More numerous wildfires not only pose an immediate threat to people's safety and homes but also could take a long-term toll on human health, agriculture and ecosystems, scientists at Penn State report in the journal Environmental Science & Technology.
Investigating possible future climate scenarios, ecosystem scientist Matthew D. Hurteau and his colleagues estimated that by 2100, emissions from wildfires in California would grow by 19 percent to 101 percent above the baseline period (1961-1990.)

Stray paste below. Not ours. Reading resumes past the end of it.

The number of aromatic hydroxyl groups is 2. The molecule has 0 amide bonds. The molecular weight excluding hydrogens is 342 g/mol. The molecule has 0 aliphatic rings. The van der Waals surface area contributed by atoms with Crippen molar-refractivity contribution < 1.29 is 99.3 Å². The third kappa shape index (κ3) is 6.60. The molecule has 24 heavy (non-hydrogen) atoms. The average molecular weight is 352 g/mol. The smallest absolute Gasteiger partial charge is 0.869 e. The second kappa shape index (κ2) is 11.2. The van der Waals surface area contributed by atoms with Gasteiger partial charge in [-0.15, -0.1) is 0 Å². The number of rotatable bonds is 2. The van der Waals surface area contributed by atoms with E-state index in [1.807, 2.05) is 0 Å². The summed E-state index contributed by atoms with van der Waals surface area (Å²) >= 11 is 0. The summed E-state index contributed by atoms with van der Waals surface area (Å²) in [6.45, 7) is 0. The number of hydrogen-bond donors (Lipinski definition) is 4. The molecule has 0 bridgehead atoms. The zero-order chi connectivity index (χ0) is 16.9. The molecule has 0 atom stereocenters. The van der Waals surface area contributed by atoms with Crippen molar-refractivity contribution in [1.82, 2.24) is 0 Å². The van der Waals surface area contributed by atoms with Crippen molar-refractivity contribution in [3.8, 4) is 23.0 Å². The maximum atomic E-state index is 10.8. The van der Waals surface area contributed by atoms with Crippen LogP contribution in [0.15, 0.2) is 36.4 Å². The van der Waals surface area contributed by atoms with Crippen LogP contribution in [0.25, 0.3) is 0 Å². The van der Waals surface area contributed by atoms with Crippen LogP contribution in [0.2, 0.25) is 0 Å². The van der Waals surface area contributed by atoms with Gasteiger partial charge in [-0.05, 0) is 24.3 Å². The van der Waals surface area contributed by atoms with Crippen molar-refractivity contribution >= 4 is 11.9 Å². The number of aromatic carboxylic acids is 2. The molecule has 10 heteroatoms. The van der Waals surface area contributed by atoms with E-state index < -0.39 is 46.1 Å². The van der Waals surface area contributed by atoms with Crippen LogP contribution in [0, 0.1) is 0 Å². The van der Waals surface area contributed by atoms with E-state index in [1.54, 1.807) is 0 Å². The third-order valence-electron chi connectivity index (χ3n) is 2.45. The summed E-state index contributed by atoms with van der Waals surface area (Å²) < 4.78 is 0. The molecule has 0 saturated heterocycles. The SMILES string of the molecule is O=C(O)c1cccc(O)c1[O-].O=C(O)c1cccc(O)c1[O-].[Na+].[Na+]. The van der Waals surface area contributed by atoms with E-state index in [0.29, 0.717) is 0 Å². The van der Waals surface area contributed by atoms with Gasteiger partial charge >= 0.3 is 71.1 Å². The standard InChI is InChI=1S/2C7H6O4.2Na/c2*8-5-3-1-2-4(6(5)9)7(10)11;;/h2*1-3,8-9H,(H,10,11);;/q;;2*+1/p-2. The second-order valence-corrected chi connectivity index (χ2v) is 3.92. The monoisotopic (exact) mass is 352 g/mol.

The largest emissions increases concentrated in Northern California, they reported.
An increase in wildfires will mean significant societal challenges, they said, such as higher pollution levels that can affect human health and aggravate respiratory conditions.
Poor air quality can lower crop yield and forest health could suffer, they said.
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